NPC Log Six: News Clips
Over US-23, Saginaw, Michigan:
The helicopter flies over US -23, giving the viewer at home a loving look at the traffic jam coming in from the Detroit Metro Area. "The traffic has been backed up for several hours," the voice over said, "as the curious and the seeker alike make their p ilgrimage to the warehouse where the so-called miracles were seen yesterday afternoon . . . "
"This is all a complete fabrication," the Cardinal Georgio Biotti said to the cameras, with a tight, annoyed little grin pinched his face. "It is also an affront against the Catholic Church to imply that I could have been involved with such an elaborate hoax. If you good representatives of the media would kindly question my staff, you'll discover that I was here in Washington looking after the interests of the Pope, sufficiently far away from the area to turn into a giant 'monster'. The young man who i s the ringleader behind all of this is very sad indeed, and in obvious need of serious mental help."
St. Mary's Hospital, Saginaw, Michigan:
Terry stood in the hallway, arms crossed, watching the media set up their cameras. He made some comments, trying to direct some attention his way. Outwardly, he grinned a large, friendly, grin. Inwardly, he frowned. Things, overall, were going hideous ly wrong, and he didn't mean this media circus.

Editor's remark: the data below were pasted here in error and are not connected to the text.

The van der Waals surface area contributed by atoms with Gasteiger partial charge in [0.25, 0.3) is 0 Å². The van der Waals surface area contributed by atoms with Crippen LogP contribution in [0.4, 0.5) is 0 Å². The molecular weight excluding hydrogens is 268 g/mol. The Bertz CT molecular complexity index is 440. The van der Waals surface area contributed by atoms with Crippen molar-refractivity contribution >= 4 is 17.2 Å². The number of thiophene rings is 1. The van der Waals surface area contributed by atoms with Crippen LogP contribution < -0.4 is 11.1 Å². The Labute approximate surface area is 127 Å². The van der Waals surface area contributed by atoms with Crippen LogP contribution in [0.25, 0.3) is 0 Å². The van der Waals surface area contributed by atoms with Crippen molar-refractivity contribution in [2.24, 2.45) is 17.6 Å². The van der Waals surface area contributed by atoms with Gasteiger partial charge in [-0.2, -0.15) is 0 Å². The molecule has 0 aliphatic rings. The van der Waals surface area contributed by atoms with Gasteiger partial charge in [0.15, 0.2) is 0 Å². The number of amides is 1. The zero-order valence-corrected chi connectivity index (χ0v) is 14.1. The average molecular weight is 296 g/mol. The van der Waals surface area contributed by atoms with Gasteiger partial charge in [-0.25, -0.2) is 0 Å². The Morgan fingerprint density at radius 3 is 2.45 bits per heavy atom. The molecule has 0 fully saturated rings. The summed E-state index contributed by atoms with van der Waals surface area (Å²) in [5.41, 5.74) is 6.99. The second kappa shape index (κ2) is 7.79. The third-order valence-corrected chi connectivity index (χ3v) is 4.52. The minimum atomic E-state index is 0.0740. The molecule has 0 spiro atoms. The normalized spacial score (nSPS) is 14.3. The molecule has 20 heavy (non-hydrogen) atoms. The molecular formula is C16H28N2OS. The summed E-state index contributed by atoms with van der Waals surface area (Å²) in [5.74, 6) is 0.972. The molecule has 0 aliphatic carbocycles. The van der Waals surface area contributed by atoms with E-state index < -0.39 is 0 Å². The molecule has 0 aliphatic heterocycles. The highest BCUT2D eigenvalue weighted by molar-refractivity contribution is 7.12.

"This is almost impressive," came a voice from right behind his left ear.
Terry turned, and stood, facing the small red haired man who was straightening his tie in the reflection of a large lens. "Angels always make for good television, Boss," he said.
"This is playing very well in our markets down below, if you know what I mean," the Prince said, almost offhandedly. "Very well indeed. Angels, especially getting all excited and rushing headlong foolishly into battle, do excellently with our audiences. Especially if they get slaughtered. The excitement! The blood pounding!" He turned toward his servitor. "What you really need is a soundtrack."
What I really need is a frontal lobotomy, Terry thought. But he didn't vocalize his opinion. "I need my staff, Boss. I need them brought up from Perdition."
"Fine, you got it." The Prince grinned a wide, cheesy, grin as he ran a comb through his unruly red hair.
"And I need some reassurance that, if we follow them into Andre's little hell on Earth, neither myself nor my staff nor anyone under my protection will get offed." Terry said.
"Well . . . " the Prince said, looking around with amusement, "I dunno. I can only do so much. Politics and all that." He snapped his fingers with inspiration. "I'll tell you what. You make the people under your protection out like heroic figures, an d get it on tape, I bet I can arrange something worth a bit of market share."
Terry's eyes drifted over to Dana as she walked through the door into the news conference. "I think I can think up something, Boss."
"Today, police reported possible suspects in the Alpena Papermill Slaughter, concerning the murder of half a dozen local residents less then a week ago, and my have linked these murders with those of several tourists in the Alpena region. Although the po lice claimed to have had the suspect in custody, they claim he 'slipped through their fingers' . . ."